Boris Johnson's broken manifesto pledge not to raise NI contributions

Banks have gone from strength to strength in the last two years. Enormous provisions were set aside at the start of COVID that ultimately were not required. This means banks are awash with cash. Conversely, people in general are struggling. Inflation has sky rocketed, energy prices are in the stratosphere and wage growth is relatively stagnant. This is the economic reality of today.

Now let’s do a thought exercise – what would you do about it? If you said cut taxes on banks and raise NI then you could be insane enough to get a job in the cabinet.

Seriously, what the hell is going on?

14 million people are on the breadline in this country. They can barely survive from month to month and the situation is only getting worse as inflation, interest rates and energy prices conspire to grind the hard off into submission. You would have to be a raging psychopath to think that raising National Insurance is a good idea right now. Especially since it was an explicit manifesto commitment that this Government would not raise NI. It says it in black and white!

Yet another broken promise for our esteemed leader

There is a real chance that this could send people over the edge at a time when it just didn’t need to be done. But what about COVID? What a good question! Surely, the enormous cost of COVID needs to be paid for somehow? Surely the government wouldn’t do something mind-blowingly stupid like increasing tax for the hardest off group in society whilst instituting unnecessary tax cuts elsewhere?

Johnson is increasing tax on the hardest off group in society whilst cutting taxes for Banks

I want to make it clear at this point that I am not about to start “bashing the bankers”. Financial Services is a vital part of the UK economy and, for the most part, pays it’s fair share to the exchequer. That being said, Banks have done extraordinarily well during the pandemic. Interest rate rises are also a massive boon for the industry and will further increase profits. Worse still, the current Bank surplus profit tax rate has been priced in and is manageable. No serious player in the industry was publicly calling for it to go ahead. No one.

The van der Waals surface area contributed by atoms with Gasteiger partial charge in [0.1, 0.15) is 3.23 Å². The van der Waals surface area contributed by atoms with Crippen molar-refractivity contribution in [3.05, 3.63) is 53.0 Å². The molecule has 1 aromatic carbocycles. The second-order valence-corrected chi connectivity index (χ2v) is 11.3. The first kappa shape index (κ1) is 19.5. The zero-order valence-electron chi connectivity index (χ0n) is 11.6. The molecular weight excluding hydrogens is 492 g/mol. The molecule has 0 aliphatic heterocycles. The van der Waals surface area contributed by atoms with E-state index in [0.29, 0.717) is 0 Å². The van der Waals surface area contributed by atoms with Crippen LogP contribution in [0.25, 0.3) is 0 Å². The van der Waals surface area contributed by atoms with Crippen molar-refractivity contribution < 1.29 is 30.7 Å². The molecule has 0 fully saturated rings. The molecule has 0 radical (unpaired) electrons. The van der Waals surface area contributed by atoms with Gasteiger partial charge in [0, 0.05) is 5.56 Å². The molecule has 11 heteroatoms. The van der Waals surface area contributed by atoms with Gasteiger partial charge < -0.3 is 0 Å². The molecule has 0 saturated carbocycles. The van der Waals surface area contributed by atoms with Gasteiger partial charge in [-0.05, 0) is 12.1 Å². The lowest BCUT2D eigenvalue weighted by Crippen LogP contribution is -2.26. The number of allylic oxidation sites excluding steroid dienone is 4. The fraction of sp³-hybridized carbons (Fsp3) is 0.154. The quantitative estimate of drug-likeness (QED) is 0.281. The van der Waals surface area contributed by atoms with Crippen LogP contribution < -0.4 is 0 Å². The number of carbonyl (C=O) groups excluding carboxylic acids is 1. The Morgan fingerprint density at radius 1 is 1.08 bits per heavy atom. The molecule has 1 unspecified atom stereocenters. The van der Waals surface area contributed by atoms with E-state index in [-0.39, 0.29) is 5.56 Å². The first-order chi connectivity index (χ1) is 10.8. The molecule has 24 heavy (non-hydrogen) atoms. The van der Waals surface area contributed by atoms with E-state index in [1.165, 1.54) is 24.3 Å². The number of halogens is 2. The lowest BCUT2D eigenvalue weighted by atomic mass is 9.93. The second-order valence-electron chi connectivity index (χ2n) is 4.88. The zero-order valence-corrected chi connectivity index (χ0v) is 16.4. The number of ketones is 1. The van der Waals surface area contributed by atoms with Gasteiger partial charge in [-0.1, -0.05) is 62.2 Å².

Yet Boris and Sunak did it. They progressed with a £4bn tax cut for a group that, frankly, do not need it. Whilst this doesn’t completely offset the NI tax rise haul of £12bn, it is a sizeable whack. More to the point, the residual £8bn is more than dwarfed by £37bn wasted on Test and Trace. It’s also eerily close to the £5bn lost on BBLS fraud; an outrageous waste of money that was also totally unnecessary and wouldn’t have happened if even the most basic fraud checks were undertaken.

I have tried to give this the benefit of the doubt, but at this point it’s like a toddler who’s managed to log into their parents Amazon account. Except the figures they are playing around with are in the billions and the impact when the credit card bill arises is people starving to death.

It is difficult to tell if it’s incompetence, corruption or self interest that drives Johnson’s growing list of failings. In this case, I fear it may be all three.

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